A man walked out of the large shed, wiping his hands on an oily rag. He looked up and saw the two men sitting in their car. “Can I help you folks?” he called.

         Harlan was the first to step out of the car. He walked over to Matt, reaching out to shake the man’s hand. “Hi, I’m Harland Sanders, this gentleman is Mr Gibson” he said, gesturing at Robert, who was struggling to get out of the car, owing to his girth. “We’re here to...”

         “I know who you are. I don’t care why you’re here, just clear off. Both of you.”

         Then Matt pulled a gun out of the pocket of his overalls and pointed at the pair. “Go on. Get off my property before I make you.”

         There was a loud bang from behind Harlan, and Matt gripped his shoulder. His face filled with hatred, returning fire, aiming at the Shell manager, a bullet grazing his arm. Almost immediately Harland stepped forward, getting into the line of fire, a bullet going clean through his heart.


         The mourners filled the little church to capacity, Josephine Sanders seated on the front pew, surrounded by her children and family.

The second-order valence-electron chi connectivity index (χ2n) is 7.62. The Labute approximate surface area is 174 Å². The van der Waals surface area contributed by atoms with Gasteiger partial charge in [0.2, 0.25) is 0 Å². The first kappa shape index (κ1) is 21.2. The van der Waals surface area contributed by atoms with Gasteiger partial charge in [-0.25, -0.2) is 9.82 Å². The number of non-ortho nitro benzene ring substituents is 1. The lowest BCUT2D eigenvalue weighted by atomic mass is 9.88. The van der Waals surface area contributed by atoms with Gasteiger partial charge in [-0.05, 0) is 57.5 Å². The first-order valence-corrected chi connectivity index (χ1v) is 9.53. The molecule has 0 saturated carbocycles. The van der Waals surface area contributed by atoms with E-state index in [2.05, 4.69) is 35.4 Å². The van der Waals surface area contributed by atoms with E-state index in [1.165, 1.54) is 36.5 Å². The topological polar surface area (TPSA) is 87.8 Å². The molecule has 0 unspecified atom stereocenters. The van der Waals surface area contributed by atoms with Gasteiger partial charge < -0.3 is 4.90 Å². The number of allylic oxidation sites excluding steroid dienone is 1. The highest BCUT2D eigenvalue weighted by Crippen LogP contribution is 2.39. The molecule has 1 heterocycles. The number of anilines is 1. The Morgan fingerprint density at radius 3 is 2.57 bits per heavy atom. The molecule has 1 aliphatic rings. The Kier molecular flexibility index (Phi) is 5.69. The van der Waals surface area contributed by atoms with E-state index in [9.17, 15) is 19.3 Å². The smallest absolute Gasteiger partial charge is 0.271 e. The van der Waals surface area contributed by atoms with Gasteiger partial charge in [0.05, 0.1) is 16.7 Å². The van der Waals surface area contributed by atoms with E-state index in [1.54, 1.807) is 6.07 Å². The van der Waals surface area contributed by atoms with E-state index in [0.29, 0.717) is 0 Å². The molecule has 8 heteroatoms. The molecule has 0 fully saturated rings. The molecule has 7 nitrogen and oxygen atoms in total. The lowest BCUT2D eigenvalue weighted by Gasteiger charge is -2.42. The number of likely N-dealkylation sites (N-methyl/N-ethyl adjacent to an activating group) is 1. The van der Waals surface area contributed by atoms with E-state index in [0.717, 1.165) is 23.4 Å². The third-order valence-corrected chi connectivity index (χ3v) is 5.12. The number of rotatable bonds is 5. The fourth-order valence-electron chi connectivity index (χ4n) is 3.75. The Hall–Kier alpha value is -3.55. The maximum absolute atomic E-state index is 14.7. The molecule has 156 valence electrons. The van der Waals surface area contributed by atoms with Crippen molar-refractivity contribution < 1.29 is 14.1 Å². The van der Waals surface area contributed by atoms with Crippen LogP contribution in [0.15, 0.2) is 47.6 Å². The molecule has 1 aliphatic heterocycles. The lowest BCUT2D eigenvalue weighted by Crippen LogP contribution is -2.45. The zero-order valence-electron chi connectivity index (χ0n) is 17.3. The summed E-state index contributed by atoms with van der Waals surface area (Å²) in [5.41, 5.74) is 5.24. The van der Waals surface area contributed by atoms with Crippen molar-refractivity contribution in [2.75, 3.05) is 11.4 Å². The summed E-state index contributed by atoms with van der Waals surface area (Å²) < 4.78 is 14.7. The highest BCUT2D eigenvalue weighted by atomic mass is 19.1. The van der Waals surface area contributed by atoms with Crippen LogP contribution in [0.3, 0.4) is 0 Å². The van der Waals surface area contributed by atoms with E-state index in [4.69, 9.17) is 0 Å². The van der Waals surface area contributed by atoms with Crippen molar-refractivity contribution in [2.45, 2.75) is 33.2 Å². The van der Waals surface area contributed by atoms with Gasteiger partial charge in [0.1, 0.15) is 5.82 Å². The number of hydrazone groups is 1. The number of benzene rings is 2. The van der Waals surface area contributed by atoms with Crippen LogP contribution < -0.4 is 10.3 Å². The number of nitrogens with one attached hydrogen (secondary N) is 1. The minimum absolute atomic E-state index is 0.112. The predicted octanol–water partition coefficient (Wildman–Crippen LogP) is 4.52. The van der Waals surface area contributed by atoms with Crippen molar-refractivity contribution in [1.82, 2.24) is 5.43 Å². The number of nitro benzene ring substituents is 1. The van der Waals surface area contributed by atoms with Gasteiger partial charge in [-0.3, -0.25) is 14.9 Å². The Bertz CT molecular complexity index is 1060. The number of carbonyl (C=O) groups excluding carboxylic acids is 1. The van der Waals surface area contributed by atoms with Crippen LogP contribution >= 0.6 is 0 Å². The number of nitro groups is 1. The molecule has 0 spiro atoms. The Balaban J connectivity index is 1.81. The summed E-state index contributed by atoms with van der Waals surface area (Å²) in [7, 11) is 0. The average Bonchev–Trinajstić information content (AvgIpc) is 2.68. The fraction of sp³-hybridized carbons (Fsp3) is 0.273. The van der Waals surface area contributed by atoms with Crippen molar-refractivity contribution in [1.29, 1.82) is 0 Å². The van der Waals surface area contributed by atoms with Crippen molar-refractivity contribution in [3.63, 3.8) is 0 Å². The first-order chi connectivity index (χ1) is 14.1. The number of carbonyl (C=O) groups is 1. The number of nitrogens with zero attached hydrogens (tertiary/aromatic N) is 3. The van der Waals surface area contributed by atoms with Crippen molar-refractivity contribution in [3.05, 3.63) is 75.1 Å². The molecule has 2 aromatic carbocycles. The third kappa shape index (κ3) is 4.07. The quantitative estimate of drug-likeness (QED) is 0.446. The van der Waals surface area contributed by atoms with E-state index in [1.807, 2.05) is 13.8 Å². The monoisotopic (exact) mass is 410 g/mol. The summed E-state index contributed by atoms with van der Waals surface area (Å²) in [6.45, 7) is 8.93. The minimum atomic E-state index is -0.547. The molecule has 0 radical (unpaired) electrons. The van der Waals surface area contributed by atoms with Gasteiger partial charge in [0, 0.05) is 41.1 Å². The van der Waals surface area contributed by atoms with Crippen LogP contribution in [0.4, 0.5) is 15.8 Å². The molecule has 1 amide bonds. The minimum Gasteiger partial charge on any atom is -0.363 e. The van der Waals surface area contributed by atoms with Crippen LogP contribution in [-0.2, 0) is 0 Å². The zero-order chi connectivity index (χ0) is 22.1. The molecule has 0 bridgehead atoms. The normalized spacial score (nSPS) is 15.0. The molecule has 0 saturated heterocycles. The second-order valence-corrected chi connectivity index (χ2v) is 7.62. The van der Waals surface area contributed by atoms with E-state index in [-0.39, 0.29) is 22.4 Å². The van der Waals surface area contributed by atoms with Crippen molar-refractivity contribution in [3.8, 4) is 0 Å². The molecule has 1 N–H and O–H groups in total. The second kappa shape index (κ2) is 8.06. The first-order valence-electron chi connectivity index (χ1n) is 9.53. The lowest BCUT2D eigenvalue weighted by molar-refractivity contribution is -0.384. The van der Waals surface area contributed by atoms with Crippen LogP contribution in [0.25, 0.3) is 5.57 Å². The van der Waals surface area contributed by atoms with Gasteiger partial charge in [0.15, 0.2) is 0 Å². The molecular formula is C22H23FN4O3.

After the funeral service, Jo stood in the cemetery accepting condolences from the many people Harland had touched over the years. She invited anyone who wished to do so, back to their home for refreshments.

         Attending, there were old friends from the days when she and Harland had been first married and new friends from their time in Kentucky. It seemed everyone had an anecdote to tell about this larger-than-life character who was Harland Sanders.

         “Oh, my, didn’t that man dream big?” Robert Gibson, his arm in a sling, a testament to that terrible day, was holding forth, “Why, Harland was telling me only a few days ago about his dream to open a chain of chicken restaurants. He’d even come up with the name of the franchise. It would be called, ‘Kentucky Fried Chicken’, and believe it or not, he planned on calling himself, Colonel Sanders. What a man!”